The cast was purchased by Professor Wilcox in 1885 -- it is one of the five original casts when the collection was dedicated in 1888. The original tombstone (stele) was found in the Kerameikos Cemetery, Athens, in 1870, in the cemetery plot of the family of Koroibos (ca. 400 BCE). The original is in the National Archaeological Museum, Athens inv. no. 3624.
Pentelic marble. H. 1.56 m., W. 0.97 m (5 ft. 1 in. x 3 ft. 2 in.)
The dead woman, Hegeso, daughter of Proxenos (probably married into the Koroibos family), is shown seated on a graceful chair; her maidservant holds a box from which she selects jewelry for her final journey to the Underworld..
Tomb markers (stelai) were created in Athens in the 6th-4th centuries BCE, with occasional interruptions in manufacture due to war or civic legislation. In antiquity, as today, carved tombstones were expensive, and served as indicators of wealth and status, in addition to commemorating the dead. Because Greek society was patriarchal, public roles for women were bound by social custom. Women, however, were responsible for tending individual and family tombs, and women were appropriate subjects for representation in funerary art.
Two figures, mistress and servant, are framed within a simple temple-like facade (naiskos) consisting of upright piers supporting a shallow pediment with plain palmette acroteria at the corners and peak; the name of the deceased woman, HEGESO PROXENO (Hegeso [daughter of] Proxenos), is inscribed on the architrave. This framework serves as a backdrop rather than as a picture-frame, for both figures partially overlap the piers; if the seated figure of Hegeso were to stand, she would be taller than the architrave.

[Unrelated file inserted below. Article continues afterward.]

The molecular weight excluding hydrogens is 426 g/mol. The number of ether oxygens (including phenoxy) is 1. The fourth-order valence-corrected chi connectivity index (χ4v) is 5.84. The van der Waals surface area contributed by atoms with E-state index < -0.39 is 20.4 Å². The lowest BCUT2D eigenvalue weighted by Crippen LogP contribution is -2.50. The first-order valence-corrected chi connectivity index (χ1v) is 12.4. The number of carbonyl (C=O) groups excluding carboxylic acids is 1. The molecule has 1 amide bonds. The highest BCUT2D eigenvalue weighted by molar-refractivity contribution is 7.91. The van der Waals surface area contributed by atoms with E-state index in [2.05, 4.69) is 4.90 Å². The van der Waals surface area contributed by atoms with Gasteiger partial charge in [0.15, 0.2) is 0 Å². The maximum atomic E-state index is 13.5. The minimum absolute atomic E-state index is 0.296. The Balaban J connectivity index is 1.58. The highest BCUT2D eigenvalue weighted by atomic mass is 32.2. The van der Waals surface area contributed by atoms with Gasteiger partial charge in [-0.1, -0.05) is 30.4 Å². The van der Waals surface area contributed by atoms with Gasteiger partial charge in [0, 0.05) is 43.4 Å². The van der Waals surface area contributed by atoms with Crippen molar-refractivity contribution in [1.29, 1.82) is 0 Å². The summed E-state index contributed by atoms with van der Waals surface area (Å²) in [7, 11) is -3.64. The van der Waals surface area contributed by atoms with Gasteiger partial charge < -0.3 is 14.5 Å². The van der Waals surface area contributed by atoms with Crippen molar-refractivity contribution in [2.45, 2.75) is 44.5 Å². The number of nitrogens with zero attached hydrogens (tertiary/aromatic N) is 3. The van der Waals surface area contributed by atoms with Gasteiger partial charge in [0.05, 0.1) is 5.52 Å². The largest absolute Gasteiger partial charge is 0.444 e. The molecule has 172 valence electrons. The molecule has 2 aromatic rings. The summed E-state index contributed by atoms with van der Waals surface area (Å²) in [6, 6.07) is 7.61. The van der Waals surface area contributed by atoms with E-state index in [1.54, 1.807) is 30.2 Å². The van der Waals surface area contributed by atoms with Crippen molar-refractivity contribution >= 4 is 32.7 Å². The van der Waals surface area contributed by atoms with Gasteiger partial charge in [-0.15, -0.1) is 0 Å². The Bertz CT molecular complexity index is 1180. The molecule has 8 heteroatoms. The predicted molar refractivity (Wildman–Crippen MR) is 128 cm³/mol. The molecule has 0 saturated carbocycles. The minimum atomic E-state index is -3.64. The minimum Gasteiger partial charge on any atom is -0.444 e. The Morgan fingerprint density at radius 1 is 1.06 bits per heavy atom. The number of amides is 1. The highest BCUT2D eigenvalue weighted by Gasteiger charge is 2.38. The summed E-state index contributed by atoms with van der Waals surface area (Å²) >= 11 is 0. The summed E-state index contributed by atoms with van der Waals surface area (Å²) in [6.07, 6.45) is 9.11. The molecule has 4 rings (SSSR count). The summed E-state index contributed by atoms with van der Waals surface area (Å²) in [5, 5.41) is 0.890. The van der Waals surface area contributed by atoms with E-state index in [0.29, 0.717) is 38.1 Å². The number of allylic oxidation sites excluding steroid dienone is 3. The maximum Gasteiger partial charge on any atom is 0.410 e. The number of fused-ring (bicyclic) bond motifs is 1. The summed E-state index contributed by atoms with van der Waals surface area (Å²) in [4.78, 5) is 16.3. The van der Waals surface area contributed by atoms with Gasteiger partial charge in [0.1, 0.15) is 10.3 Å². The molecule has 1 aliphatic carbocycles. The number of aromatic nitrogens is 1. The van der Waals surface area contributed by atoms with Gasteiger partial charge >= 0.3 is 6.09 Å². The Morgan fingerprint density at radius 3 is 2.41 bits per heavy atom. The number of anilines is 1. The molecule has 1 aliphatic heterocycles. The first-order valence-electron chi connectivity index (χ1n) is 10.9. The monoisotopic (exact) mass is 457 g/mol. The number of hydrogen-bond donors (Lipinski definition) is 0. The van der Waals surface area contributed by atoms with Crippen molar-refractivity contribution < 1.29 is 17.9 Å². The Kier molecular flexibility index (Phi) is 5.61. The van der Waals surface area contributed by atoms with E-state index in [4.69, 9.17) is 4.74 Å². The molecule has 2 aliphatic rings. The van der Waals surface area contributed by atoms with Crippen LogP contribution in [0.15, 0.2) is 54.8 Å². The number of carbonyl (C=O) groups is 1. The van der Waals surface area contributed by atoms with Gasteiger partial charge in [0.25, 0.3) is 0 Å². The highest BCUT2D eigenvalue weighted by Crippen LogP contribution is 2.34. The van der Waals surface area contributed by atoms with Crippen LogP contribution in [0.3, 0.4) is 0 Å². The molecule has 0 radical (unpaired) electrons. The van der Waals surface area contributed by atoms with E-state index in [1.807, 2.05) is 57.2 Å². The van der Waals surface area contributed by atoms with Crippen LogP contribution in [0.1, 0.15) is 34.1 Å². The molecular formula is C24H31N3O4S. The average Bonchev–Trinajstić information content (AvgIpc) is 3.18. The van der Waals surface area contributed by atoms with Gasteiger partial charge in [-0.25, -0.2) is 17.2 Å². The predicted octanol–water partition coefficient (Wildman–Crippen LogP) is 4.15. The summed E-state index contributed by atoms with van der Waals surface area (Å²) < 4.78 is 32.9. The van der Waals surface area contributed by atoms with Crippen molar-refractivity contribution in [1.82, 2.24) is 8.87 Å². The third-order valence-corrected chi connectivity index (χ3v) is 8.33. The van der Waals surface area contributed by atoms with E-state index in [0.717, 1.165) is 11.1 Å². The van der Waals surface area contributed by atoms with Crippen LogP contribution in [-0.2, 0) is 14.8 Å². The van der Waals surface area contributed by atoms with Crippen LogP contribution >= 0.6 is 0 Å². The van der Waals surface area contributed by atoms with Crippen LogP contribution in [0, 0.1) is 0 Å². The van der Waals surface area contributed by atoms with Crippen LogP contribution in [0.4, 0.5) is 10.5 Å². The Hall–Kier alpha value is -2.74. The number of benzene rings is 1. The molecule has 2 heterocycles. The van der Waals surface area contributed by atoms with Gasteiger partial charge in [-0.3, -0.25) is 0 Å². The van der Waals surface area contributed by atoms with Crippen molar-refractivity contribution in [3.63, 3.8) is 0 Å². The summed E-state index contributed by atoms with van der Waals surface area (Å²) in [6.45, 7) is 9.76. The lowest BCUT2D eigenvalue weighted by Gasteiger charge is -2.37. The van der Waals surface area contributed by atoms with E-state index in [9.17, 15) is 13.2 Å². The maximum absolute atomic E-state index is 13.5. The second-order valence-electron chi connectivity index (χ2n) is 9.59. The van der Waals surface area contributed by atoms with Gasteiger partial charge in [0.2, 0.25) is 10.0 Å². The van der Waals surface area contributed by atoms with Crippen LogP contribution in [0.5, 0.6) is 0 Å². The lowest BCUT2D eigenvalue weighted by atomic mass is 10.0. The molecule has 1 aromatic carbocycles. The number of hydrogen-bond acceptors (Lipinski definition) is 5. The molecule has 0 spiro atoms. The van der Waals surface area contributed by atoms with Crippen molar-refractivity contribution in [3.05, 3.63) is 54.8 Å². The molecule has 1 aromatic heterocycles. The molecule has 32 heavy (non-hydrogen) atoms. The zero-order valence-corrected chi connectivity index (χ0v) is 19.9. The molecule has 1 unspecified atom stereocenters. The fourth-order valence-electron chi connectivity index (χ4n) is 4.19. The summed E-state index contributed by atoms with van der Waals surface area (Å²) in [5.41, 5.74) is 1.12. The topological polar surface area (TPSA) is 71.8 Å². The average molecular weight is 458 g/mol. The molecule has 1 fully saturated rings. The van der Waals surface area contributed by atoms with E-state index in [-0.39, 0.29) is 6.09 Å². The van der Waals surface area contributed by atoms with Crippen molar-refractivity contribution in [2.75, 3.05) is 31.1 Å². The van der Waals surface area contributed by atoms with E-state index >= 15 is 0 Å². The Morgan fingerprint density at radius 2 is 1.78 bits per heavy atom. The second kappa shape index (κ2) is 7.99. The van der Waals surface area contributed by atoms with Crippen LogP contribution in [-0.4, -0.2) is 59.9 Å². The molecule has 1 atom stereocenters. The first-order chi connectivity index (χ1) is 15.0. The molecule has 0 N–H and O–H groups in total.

Hegeso sits at right on a simple but accurately rendered Greek chair (klismos), a type which later regained popularity in classicizing 18th and 19th c. reproductions in "empire" style. Her feet rest on a small, ornate footstool. Women in similar poses are common on contemporary white-ground oil flasks (lekythoi) offered at tombs. Our two carved figures presumably represent Hegeso as mistress with her servant or maid. The maid, left, wears an unusual long-sleeved unbelted tunic (we do not know its ancient name), and offers with both hands a small (?jewelry) box with an open lid. Hegeso faces left and extends both hands, one above the other, with thumbs and forefingers touching to grasp a fillet or piece of jewelry (this must have been painted, since no carved traces survive). Painted details may have enhanced other parts of the stele as well, such as the sandal straps (only its sole is carved).
Hegeso's importance is emphasized by the fact that she occupies 2/3 of the scene, and she wears a complicated costume. Her undergarment is an Ionic chiton with buttoned sleeves, but she wears a short mantle over it, one hanging corner of which shows a teardrop-shaped dress-weight - a common classical detail. Note that the sculptor has not quite mastered some details: the right breast appears in profile, with the left compressed and nearly frontal. Over the head she wears a thin, almost diaphanous veil draped over her wavy hair; lower edges of this veil are visible at shoulder level.
When the stele is viewed from the side, it becomes clear how the sculptor worked (see the way the nose is attached to the background): first, the slab of marble is prepared flat, and then the design is drawn in outline, probably in charcoal or crushed iron oxide (miltos); then the sculptor carves away the background leaving the design in relief as if cut from a cookie-cutter. Finally the details are sculpted.
Like many grave stelai, the Hegeso relief presents problems of interpretation. Is the maid making an offering at the grave or sculpted image of her mistress, as some have argued, or do both figures inhabit the realm of the dead? A third possibility is that we, the spectators, are supposed to recall the dead by looking at a generic scene from daily life. The apparent reference to jewelry or adornment (kosmos, from which we get our term "cosmetics") could even refer to the duty of a wife and mother to keep her belongings, and her home, in good order (kosmein, from which we get our word "cosmos"). Even the servant's presence underscores Hegeso's role as good mistress. These ambiguities in interpretation are useful because they help us reevaluate ancient - and modern - attitudes toward gender.
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